The Language of Protection Orders: Hearing people’s experiences of the communication involved in protection orders

We are grateful for the grant we received from the Lynn Bevan Trust (administed by the NZ Family Court’s Association) that assisted us to complete this small research project about the communication involved in protection orders.

We often hear from people that legal language can be confusing and the expectations on people involved in legal matters aren’t always well understood. We wanted to explore these topics as they relate to protection orders as lots of people had told us they can be confusing to understand.

A small number of people who had lived experience of protection orders were approached and invited to take part in an interview in 2019. The five people who agreed to be interviewed had experience of giving, or receiving information relating to protection orders:

  • One person with experience of applying for a protection order (Applicant).
  • One person with experience of having a protection order taken out against them (Respondent).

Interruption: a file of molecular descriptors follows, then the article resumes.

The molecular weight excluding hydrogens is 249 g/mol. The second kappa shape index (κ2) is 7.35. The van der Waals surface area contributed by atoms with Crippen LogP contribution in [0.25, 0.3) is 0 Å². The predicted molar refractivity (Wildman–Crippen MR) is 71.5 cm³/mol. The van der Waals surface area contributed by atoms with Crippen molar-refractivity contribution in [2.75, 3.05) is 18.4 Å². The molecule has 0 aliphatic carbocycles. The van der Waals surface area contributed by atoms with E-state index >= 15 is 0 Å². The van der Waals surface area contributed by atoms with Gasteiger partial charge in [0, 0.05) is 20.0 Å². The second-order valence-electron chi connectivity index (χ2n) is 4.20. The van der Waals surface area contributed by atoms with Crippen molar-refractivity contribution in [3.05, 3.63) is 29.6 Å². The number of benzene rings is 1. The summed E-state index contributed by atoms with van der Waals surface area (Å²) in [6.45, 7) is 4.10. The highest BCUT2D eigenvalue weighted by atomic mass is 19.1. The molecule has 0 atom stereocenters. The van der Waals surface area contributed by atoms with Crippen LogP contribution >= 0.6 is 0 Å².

• One Police Officer.
  • One Social Worker.
  • One person who had a support role for those seeking protection orders (Support Agency Worker).

The participants were encouraged to reflect on the wording of protection orders and how they are communicated to people. They were asked to comment on:

  • The sort of information given.
  • How simple or complex the information is.
  • Barriers to effective communication about protection orders.
  • What happens when people don’t fully understand the information provided.
  • What could be done differently.

This report highlights the key themes that emerged in the interviews, the participants’ experiences of barriers to successful communication, and their ideas about how complex legal processes could be communicated more effectively. It is hoped that the insights gathered here will be useful to academics, policy-makers and practitioners. If the experiences of the five individuals interviewed in this project are common, new practices and tools are needed. There are some quick and obvious solutions that could trialled but additional projects and research that explore the themes uncovered with larger numbers of participants would also be helpful.

We acknowledge the participants who very kindly shared their views with us. We hope this project will result in change.

Download this report as a PDF
Share this page